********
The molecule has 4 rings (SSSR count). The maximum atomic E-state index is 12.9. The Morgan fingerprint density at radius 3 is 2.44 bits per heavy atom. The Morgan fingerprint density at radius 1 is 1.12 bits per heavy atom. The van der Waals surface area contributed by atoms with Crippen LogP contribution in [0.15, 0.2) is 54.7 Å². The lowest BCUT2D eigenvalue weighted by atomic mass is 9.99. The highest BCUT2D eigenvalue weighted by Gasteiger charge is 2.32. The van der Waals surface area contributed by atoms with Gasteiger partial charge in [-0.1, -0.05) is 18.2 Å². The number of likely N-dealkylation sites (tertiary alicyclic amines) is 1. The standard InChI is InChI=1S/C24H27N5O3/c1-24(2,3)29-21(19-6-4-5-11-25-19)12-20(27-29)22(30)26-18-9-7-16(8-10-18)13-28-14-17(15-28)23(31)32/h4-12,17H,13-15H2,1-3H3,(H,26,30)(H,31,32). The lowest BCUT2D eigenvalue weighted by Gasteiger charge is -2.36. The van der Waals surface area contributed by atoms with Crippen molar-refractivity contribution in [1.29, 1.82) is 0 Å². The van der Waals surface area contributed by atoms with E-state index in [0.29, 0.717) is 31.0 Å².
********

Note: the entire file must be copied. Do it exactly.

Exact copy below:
The molecule has 4 rings (SSSR count). The maximum atomic E-state index is 12.9. The Morgan fingerprint density at radius 3 is 2.44 bits per heavy atom. The Morgan fingerprint density at radius 1 is 1.12 bits per heavy atom. The van der Waals surface area contributed by atoms with Crippen LogP contribution in [0.15, 0.2) is 54.7 Å². The lowest BCUT2D eigenvalue weighted by atomic mass is 9.99. The highest BCUT2D eigenvalue weighted by Gasteiger charge is 2.32. The van der Waals surface area contributed by atoms with Gasteiger partial charge in [-0.1, -0.05) is 18.2 Å². The number of likely N-dealkylation sites (tertiary alicyclic amines) is 1. The standard InChI is InChI=1S/C24H27N5O3/c1-24(2,3)29-21(19-6-4-5-11-25-19)12-20(27-29)22(30)26-18-9-7-16(8-10-18)13-28-14-17(15-28)23(31)32/h4-12,17H,13-15H2,1-3H3,(H,26,30)(H,31,32). The lowest BCUT2D eigenvalue weighted by Gasteiger charge is -2.36. The van der Waals surface area contributed by atoms with Crippen molar-refractivity contribution in [1.29, 1.82) is 0 Å². The van der Waals surface area contributed by atoms with E-state index in [0.29, 0.717) is 31.0 Å².